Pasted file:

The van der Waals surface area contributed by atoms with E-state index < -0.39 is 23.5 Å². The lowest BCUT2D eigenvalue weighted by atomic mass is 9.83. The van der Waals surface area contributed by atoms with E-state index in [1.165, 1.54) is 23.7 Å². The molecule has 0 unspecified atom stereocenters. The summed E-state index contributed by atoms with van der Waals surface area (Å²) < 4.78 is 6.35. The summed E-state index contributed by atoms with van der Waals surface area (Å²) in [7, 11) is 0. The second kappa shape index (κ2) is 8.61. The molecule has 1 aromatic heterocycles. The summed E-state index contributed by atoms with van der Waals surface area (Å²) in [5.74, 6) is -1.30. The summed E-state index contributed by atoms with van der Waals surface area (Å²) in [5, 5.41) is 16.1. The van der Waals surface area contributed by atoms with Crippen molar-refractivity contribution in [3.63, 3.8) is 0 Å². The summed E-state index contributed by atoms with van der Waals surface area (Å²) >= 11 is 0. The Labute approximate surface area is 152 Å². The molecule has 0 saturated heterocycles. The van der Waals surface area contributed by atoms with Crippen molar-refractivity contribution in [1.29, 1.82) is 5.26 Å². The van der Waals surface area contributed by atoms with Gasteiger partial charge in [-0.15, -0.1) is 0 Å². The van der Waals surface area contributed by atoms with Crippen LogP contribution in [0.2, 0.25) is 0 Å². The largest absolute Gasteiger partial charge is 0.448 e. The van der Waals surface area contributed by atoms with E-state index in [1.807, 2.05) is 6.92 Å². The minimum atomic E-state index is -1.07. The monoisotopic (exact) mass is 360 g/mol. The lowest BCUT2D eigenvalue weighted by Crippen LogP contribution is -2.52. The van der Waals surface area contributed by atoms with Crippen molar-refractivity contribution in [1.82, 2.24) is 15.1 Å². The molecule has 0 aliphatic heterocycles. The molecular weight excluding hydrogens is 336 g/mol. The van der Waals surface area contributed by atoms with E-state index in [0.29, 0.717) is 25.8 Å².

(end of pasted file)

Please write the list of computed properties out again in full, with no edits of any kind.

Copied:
The van der Waals surface area contributed by atoms with E-state index < -0.39 is 23.5 Å². The lowest BCUT2D eigenvalue weighted by atomic mass is 9.83. The van der Waals surface area contributed by atoms with E-state index in [1.165, 1.54) is 23.7 Å². The molecule has 0 unspecified atom stereocenters. The summed E-state index contributed by atoms with van der Waals surface area (Å²) < 4.78 is 6.35. The summed E-state index contributed by atoms with van der Waals surface area (Å²) in [7, 11) is 0. The second kappa shape index (κ2) is 8.61. The molecule has 1 aromatic heterocycles. The summed E-state index contributed by atoms with van der Waals surface area (Å²) in [5.74, 6) is -1.30. The summed E-state index contributed by atoms with van der Waals surface area (Å²) in [5, 5.41) is 16.1. The van der Waals surface area contributed by atoms with Crippen molar-refractivity contribution in [3.63, 3.8) is 0 Å². The summed E-state index contributed by atoms with van der Waals surface area (Å²) >= 11 is 0. The Labute approximate surface area is 152 Å². The molecule has 0 saturated heterocycles. The van der Waals surface area contributed by atoms with Crippen molar-refractivity contribution in [1.29, 1.82) is 5.26 Å². The van der Waals surface area contributed by atoms with Gasteiger partial charge in [-0.15, -0.1) is 0 Å². The van der Waals surface area contributed by atoms with Crippen LogP contribution in [0.2, 0.25) is 0 Å². The largest absolute Gasteiger partial charge is 0.448 e. The van der Waals surface area contributed by atoms with E-state index in [1.807, 2.05) is 6.92 Å². The minimum atomic E-state index is -1.07. The monoisotopic (exact) mass is 360 g/mol. The lowest BCUT2D eigenvalue weighted by Crippen LogP contribution is -2.52. The van der Waals surface area contributed by atoms with Crippen molar-refractivity contribution in [1.82, 2.24) is 15.1 Å². The molecule has 0 aliphatic heterocycles. The molecular weight excluding hydrogens is 336 g/mol. The van der Waals surface area contributed by atoms with E-state index in [0.29, 0.717) is 25.8 Å².